May 20 sees the commemoration of yet another obscure Irish saint whose only memorial is the recording of his feast day on the Irish calendars. In the case of Saint Mac Laithbhe 'son of Laithbe' even the recording of an associated locality is of no help as 'Donoughmore' is too generic a place name in Ireland to assist in identifying him, as Canon O'Hanlon explains:
St. Mac Laithbhe, of Donoughmore.
At the 20th of May, we find a record of this saint, in the published Martyrology of Tallagh, as Mac Laithbhe Domnaighmoir. This latter word was the name of a place. Many localities, called Donoughmore, are known in various parts of our Island; so that it is difficult to discover that one, with which he had been connected. Marluithaes de Momech-mou is noted by the Bollandists, at the 20th of May, and for this feast, the Tallagh Martyrology is quoted; but, we suspect, the reference has been taken incorrectly from that source. The Martyrology of Donegal, on this day, registers Mac Laithbhe, of Domhnach-mor. as having been venerated.
However, on May 27 we find the feast of Saint Eithearn of Donaghmore. He is associated with Domhnach-mór-mic-Laithbhe 'the great church of the son of Laithbe' near Slane, County Meath. It has been established that churches which include the word Domhnach (Lord), in their names are among the earliest in Ireland and are linked to the mission of Saint Patrick. It seems that Eithearn is the son of Laithbe described in the church's title. Slane is, of course, a locality with well-established Patrician credentials. Pádraig Ó Riain, in his 2011 Dictionary of Irish Saints, suggests that as May 27 falls within the octave of the May 20 feast of Saint Mac Laithbe, that both days thus probably commemorate the same man, Eithearn, son of Laithbe.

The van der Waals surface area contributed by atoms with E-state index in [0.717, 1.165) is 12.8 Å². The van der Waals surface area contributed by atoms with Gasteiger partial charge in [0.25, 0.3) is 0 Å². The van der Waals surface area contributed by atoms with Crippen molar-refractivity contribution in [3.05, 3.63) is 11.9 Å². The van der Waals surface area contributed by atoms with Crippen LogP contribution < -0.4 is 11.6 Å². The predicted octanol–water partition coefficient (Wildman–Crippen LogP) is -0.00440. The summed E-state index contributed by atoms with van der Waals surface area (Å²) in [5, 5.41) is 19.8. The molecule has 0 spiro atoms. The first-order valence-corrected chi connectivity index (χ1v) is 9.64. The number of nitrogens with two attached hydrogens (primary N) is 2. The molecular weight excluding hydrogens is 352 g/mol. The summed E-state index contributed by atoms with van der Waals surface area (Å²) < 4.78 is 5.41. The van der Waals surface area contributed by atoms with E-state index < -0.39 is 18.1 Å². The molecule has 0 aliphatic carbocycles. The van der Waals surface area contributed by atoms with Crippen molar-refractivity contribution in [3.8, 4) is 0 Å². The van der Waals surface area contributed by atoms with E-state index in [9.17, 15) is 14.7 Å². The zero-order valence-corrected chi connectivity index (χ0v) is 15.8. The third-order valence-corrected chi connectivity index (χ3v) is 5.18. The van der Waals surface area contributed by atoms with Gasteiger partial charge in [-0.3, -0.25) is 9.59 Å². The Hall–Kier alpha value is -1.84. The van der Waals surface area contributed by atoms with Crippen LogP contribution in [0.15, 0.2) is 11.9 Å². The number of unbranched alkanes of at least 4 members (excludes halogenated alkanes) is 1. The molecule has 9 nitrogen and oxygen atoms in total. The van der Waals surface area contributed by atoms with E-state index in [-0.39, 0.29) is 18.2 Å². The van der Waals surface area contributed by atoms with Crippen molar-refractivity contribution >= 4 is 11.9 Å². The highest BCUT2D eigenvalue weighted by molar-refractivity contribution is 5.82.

Note: This post, first published in 2014, has been revised in 2022.
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